o Apartment buildings are somewhat less productive (because of the larger area per occupant). Five floors of condos of which 40% are owner-occupied, and all of which have an average household income of $60K--over one floor of groceries and one of restaurants--yield $2.3 million per acre per year. Conversely, 15 floors of condos, 60% owner-occupied with $90K incomes, produce $5.3 million annually.

o The specialty uses on the ground floors are also productive--with good restaurants producing the most per acre ($900K), retail shops considerably less ($500K), and grocery stores even less ($300K)--though perhaps providing the most important service. This also suggests requiring that some non-profit organizations devote their lower floors to high-revenue businesses--for the city's benefit.

It is also clear that additional building height adds $200,000 to $300,000 per acre per floor. Hence it seems obvious that a "city without a skyline" (like DC) is probably having trouble paying its bills. Moreover, it takes three or four acres of good commercial usage to provide the revenues to cover the expenses of one acre of low income/poverty level homes. One cannot rationally encourage hospitality for the poor, press to maintain low-density residential areas, and reject commercial growth all at the same time. It also suggests that DC relax its heretofore sacrosanct building height limitation at decent distances from the capitol. NARPAC also proposes this for East of the Anacostia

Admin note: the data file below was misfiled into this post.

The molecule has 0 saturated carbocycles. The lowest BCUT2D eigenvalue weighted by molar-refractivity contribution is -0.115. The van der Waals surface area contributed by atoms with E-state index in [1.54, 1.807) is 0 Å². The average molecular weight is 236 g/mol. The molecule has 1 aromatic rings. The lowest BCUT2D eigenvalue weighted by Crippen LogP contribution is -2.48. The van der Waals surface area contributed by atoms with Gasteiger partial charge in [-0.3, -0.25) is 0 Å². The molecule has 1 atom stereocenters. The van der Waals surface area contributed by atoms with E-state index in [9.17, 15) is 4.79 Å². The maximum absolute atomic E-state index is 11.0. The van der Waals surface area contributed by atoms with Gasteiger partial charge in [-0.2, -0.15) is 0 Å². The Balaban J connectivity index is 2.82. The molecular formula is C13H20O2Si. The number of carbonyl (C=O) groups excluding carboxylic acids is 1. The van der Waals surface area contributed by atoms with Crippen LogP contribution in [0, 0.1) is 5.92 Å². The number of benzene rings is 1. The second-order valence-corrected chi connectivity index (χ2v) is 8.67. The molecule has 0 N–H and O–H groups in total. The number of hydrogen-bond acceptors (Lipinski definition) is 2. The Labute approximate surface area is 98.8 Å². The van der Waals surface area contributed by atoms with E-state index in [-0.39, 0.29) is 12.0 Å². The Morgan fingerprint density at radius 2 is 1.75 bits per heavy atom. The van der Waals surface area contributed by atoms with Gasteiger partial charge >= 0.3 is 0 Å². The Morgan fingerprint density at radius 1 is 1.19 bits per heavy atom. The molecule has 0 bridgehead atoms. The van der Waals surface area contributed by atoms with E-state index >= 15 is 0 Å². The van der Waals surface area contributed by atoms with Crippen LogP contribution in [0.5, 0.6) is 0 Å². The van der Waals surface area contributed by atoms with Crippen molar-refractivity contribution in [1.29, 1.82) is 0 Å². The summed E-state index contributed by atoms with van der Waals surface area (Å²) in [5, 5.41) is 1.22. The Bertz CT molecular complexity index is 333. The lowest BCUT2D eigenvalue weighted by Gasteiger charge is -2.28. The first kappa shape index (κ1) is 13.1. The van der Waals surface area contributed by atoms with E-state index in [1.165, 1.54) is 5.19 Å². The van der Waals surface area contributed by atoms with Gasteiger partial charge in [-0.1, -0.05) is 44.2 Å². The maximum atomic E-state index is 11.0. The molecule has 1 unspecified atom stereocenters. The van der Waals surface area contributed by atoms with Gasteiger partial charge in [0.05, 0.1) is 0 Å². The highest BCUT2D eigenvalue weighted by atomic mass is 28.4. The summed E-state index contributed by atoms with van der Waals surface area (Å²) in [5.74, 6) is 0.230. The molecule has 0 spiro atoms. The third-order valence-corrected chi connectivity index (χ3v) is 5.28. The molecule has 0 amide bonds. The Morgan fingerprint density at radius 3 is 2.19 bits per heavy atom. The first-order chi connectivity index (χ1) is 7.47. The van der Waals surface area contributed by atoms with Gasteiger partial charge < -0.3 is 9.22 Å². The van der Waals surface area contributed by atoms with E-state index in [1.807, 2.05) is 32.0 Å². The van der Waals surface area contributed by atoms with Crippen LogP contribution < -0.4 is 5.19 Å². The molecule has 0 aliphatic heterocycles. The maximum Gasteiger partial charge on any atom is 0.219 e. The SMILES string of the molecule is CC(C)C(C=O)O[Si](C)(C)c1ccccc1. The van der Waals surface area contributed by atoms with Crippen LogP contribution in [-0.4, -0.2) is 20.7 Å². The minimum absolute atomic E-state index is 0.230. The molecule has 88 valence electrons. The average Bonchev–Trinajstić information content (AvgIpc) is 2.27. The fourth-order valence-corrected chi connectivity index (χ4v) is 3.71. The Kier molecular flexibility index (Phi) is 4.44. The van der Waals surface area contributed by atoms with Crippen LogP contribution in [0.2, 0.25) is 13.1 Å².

Sharing Responsibility for Productivity

Clearly, individual neighborhoods should not fight too hard for the right to remain non-productive little enclaves, expecting all their needed services to be paid from some remote pot at the end of the rainbow. In fact, one eminently sensible way to develop responsible local development within the city would be to consolidate neighborhoods into clusters that aim to become at least neutrally productive.

Leaving out DC's high-density downtown area, there are perhaps 90 identifiable neighborhoods over some 25,000 mostly "residential" and "untaxable" acres. There are also about 20 metro stations outside the immediate "downtown" area which would be the natural focus for commercial developments. Better community planning--at least from a financial viewpoint--would doubtless result if neighborhoods would voluntarily group themselves into larger planning units around individual metro stations. Not just a NARPAC flight of fancy, this is what was done by Arlington County as they organized to take advantage of their new metro system some 20 years ago.